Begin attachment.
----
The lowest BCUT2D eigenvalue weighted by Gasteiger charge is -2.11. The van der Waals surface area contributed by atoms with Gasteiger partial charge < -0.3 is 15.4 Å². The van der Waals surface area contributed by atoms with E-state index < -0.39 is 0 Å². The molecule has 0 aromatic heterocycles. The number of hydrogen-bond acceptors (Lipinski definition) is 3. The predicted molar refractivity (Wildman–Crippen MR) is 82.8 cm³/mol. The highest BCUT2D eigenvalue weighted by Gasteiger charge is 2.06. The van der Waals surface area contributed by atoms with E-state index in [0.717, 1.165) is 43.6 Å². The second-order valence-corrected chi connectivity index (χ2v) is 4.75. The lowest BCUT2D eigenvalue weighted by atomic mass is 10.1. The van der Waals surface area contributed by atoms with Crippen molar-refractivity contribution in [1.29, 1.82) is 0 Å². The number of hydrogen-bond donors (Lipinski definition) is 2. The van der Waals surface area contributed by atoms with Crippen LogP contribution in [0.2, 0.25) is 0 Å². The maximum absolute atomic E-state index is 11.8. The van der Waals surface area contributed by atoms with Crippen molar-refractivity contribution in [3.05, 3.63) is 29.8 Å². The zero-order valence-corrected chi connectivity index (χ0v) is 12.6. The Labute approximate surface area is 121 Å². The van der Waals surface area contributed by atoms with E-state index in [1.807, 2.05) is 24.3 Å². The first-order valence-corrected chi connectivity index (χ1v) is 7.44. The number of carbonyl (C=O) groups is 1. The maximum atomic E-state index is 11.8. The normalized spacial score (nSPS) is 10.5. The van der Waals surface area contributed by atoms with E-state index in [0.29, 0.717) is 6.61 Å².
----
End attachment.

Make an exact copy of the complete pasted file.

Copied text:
The lowest BCUT2D eigenvalue weighted by Gasteiger charge is -2.11. The van der Waals surface area contributed by atoms with Gasteiger partial charge < -0.3 is 15.4 Å². The van der Waals surface area contributed by atoms with E-state index < -0.39 is 0 Å². The molecule has 0 aromatic heterocycles. The number of hydrogen-bond acceptors (Lipinski definition) is 3. The predicted molar refractivity (Wildman–Crippen MR) is 82.8 cm³/mol. The highest BCUT2D eigenvalue weighted by Gasteiger charge is 2.06. The van der Waals surface area contributed by atoms with E-state index in [0.717, 1.165) is 43.6 Å². The second-order valence-corrected chi connectivity index (χ2v) is 4.75. The lowest BCUT2D eigenvalue weighted by atomic mass is 10.1. The van der Waals surface area contributed by atoms with Crippen molar-refractivity contribution in [1.29, 1.82) is 0 Å². The number of hydrogen-bond donors (Lipinski definition) is 2. The van der Waals surface area contributed by atoms with Crippen LogP contribution in [0.2, 0.25) is 0 Å². The maximum absolute atomic E-state index is 11.8. The van der Waals surface area contributed by atoms with Crippen molar-refractivity contribution in [3.05, 3.63) is 29.8 Å². The zero-order valence-corrected chi connectivity index (χ0v) is 12.6. The Labute approximate surface area is 121 Å². The van der Waals surface area contributed by atoms with E-state index in [1.807, 2.05) is 24.3 Å². The first-order valence-corrected chi connectivity index (χ1v) is 7.44. The number of carbonyl (C=O) groups is 1. The maximum atomic E-state index is 11.8. The normalized spacial score (nSPS) is 10.5. The van der Waals surface area contributed by atoms with E-state index in [0.29, 0.717) is 6.61 Å².